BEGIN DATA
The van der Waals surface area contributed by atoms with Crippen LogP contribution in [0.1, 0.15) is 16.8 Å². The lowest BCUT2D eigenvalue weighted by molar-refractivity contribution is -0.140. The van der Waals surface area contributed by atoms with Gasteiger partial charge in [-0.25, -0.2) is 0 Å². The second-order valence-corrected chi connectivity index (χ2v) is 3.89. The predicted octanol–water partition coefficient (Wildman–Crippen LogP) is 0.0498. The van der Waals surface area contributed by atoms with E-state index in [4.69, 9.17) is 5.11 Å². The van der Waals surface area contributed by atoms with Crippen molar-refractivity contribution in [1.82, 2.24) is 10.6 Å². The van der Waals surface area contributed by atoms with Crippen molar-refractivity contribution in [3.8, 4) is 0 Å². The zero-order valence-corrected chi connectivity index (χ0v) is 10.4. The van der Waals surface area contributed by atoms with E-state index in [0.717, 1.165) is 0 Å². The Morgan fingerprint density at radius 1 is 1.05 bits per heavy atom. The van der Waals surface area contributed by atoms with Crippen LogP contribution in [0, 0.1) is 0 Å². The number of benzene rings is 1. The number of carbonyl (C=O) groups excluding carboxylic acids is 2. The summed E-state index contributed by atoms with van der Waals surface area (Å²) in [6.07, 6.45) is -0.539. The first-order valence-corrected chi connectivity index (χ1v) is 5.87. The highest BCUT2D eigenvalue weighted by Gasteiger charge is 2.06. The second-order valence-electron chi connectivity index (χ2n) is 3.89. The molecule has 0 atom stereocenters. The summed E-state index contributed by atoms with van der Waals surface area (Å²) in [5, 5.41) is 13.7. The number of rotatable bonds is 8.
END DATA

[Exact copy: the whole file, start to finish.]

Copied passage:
The van der Waals surface area contributed by atoms with Crippen LogP contribution in [0.1, 0.15) is 16.8 Å². The lowest BCUT2D eigenvalue weighted by molar-refractivity contribution is -0.140. The van der Waals surface area contributed by atoms with Gasteiger partial charge in [-0.25, -0.2) is 0 Å². The second-order valence-corrected chi connectivity index (χ2v) is 3.89. The predicted octanol–water partition coefficient (Wildman–Crippen LogP) is 0.0498. The van der Waals surface area contributed by atoms with E-state index in [4.69, 9.17) is 5.11 Å². The van der Waals surface area contributed by atoms with Crippen molar-refractivity contribution in [1.82, 2.24) is 10.6 Å². The van der Waals surface area contributed by atoms with Crippen molar-refractivity contribution in [3.8, 4) is 0 Å². The zero-order valence-corrected chi connectivity index (χ0v) is 10.4. The van der Waals surface area contributed by atoms with E-state index in [0.717, 1.165) is 0 Å². The Morgan fingerprint density at radius 1 is 1.05 bits per heavy atom. The van der Waals surface area contributed by atoms with Crippen LogP contribution in [0, 0.1) is 0 Å². The number of benzene rings is 1. The number of carbonyl (C=O) groups excluding carboxylic acids is 2. The summed E-state index contributed by atoms with van der Waals surface area (Å²) in [6.07, 6.45) is -0.539. The first-order valence-corrected chi connectivity index (χ1v) is 5.87. The highest BCUT2D eigenvalue weighted by Gasteiger charge is 2.06. The second-order valence-electron chi connectivity index (χ2n) is 3.89. The molecule has 0 atom stereocenters. The summed E-state index contributed by atoms with van der Waals surface area (Å²) in [5, 5.41) is 13.7. The number of rotatable bonds is 8.